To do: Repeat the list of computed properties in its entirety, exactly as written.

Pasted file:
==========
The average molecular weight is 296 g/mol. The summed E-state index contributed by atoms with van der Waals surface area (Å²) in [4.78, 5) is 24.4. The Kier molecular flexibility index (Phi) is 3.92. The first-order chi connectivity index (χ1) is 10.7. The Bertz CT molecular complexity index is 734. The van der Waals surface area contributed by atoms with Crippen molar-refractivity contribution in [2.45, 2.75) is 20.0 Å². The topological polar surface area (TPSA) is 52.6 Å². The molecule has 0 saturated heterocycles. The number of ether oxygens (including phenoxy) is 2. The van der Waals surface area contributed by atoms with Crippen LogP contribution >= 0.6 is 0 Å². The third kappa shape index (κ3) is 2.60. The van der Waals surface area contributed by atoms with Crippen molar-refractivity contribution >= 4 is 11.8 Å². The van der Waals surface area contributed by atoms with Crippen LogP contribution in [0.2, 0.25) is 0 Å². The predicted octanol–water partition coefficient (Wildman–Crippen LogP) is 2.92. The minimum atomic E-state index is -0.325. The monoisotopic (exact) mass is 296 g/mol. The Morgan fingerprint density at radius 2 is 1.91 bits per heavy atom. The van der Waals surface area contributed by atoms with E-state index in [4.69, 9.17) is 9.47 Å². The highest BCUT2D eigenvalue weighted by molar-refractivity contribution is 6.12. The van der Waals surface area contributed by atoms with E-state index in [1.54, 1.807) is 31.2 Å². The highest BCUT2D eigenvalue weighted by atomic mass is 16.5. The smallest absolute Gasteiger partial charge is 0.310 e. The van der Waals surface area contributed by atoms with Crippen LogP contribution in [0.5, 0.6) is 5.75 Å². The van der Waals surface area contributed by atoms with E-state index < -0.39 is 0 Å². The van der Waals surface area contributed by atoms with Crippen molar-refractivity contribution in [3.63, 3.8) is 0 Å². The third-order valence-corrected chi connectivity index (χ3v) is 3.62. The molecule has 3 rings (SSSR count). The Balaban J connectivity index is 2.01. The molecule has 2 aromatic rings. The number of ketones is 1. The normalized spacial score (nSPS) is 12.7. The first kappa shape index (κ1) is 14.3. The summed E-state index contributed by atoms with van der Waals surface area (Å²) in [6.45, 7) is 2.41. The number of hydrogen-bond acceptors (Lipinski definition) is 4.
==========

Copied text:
The average molecular weight is 296 g/mol. The summed E-state index contributed by atoms with van der Waals surface area (Å²) in [4.78, 5) is 24.4. The Kier molecular flexibility index (Phi) is 3.92. The first-order chi connectivity index (χ1) is 10.7. The Bertz CT molecular complexity index is 734. The van der Waals surface area contributed by atoms with Crippen molar-refractivity contribution in [2.45, 2.75) is 20.0 Å². The topological polar surface area (TPSA) is 52.6 Å². The molecule has 0 saturated heterocycles. The number of ether oxygens (including phenoxy) is 2. The van der Waals surface area contributed by atoms with Crippen LogP contribution >= 0.6 is 0 Å². The third kappa shape index (κ3) is 2.60. The van der Waals surface area contributed by atoms with Crippen molar-refractivity contribution >= 4 is 11.8 Å². The van der Waals surface area contributed by atoms with Crippen LogP contribution in [0.2, 0.25) is 0 Å². The predicted octanol–water partition coefficient (Wildman–Crippen LogP) is 2.92. The minimum atomic E-state index is -0.325. The monoisotopic (exact) mass is 296 g/mol. The Morgan fingerprint density at radius 2 is 1.91 bits per heavy atom. The van der Waals surface area contributed by atoms with E-state index in [4.69, 9.17) is 9.47 Å². The highest BCUT2D eigenvalue weighted by molar-refractivity contribution is 6.12. The van der Waals surface area contributed by atoms with E-state index in [1.54, 1.807) is 31.2 Å². The highest BCUT2D eigenvalue weighted by atomic mass is 16.5. The smallest absolute Gasteiger partial charge is 0.310 e. The van der Waals surface area contributed by atoms with Crippen LogP contribution in [0.5, 0.6) is 5.75 Å². The van der Waals surface area contributed by atoms with E-state index < -0.39 is 0 Å². The van der Waals surface area contributed by atoms with Crippen molar-refractivity contribution in [3.63, 3.8) is 0 Å². The third-order valence-corrected chi connectivity index (χ3v) is 3.62. The molecule has 3 rings (SSSR count). The Balaban J connectivity index is 2.01. The molecule has 2 aromatic rings. The number of ketones is 1. The normalized spacial score (nSPS) is 12.7. The first kappa shape index (κ1) is 14.3. The summed E-state index contributed by atoms with van der Waals surface area (Å²) in [6.45, 7) is 2.41. The number of hydrogen-bond acceptors (Lipinski definition) is 4.